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NOTE: Opinions and advice provided on this website are based on the personal experience of the author, Stacy Quarty. Ms. Quarty in no way claims to be a professional source of medical, psychological or statistical information.

Alcohol Consumption
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Harmful to the Fetus?

   

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Paint & Toxic Fumes

Q. My husband and I are trying to get pregnant and are also remodeling a 1937 home. We have a contractor for the majority of the work, but we are painting all the rooms of the house ourselves to try to cut down the costs. Is it harmful for me to be using water-based paints right now?
-Lynn, Washington

A. Federal regulations now require that paint no longer contain lead or mercury, which may cause birth defects. Although no studies have specifically addressed the risks associated with exposure to today's paint fumes, it is considered a potential “maybe” risk for pregnant women. To avoid all potential risks for your developing fetus is practically impossible and can literally drive you crazy if you try.

To minimize these “maybe” risks while painting you can try to: work in a well-ventilated area; stop immediately if you find yourself getting the "paint fume" headache; avoid exposure to solvents and cleaning fluids associated with paint removal; and opt for water-based or latex paints instead of oil-based ones.

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Q. I am now six months pregnant. When I was about four months pregnant I got a new computer that was defective. It was three days before I figured out the toxic smell that was giving me a headache was coming from the computer. I think the cooling fan wasn't working properly and it smelled like a chip burning. Do you think I put my baby at risk?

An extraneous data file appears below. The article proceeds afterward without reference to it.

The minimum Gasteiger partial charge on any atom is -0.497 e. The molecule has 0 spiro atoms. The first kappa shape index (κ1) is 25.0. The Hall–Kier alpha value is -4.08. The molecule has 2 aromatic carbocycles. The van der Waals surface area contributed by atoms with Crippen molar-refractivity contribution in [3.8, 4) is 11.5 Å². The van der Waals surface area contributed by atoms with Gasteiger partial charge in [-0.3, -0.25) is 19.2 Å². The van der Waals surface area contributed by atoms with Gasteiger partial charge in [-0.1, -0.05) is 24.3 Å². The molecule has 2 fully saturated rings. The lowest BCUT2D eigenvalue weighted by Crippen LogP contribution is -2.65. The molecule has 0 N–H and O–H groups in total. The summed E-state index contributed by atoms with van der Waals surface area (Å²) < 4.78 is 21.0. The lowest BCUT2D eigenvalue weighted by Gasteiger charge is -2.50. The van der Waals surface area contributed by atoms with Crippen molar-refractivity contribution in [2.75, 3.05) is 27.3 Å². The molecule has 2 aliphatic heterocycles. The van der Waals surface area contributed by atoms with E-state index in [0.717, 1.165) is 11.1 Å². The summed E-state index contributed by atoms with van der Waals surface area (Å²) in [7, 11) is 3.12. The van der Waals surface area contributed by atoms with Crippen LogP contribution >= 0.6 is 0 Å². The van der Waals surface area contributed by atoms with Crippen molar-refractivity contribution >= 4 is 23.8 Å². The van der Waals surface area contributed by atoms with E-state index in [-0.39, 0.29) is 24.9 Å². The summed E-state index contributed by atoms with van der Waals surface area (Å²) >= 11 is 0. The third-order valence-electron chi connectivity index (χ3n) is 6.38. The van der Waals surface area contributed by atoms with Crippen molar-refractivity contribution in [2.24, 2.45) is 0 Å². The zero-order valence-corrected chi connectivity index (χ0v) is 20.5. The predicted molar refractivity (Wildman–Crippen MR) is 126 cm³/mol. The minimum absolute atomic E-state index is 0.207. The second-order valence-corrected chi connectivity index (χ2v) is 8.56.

-Michele, New York

A. Prolonged exposure to toxins such as burning plastic may be harmful to a developing fetus, but I think your exposure was minimal, so you and your baby are most likely just fine.

Q. Can a pregnant woman use a gas BBQ grill? Not changing the tank, but just standing over it when cooking.
-Jennifer, New York

A. As long as you exercise caution not to inhale too much propane gas when starting the grill, it's perfectly fine for a pregnant woman to cook up a few burgers on the grill. You'd probably be exposed to more toxins just by taking a walk down the road with two cars driving by, which, of course, is a minimal amount.

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Q. We got a new cordless phone a few months back. My husband noticed that when it's on the base, the bottom of the phone, the battery and the base all become hot. I've read that these nickel batteries let off toxic fumes that are odorless and tasteless when burned or punctured. Now I'm freaking out that I've been taking in all these fumes. I unhooked it last night and put in my old one that is kind of broken but it doesn't heat up. Am I nuts completely?
-Jennifer, New York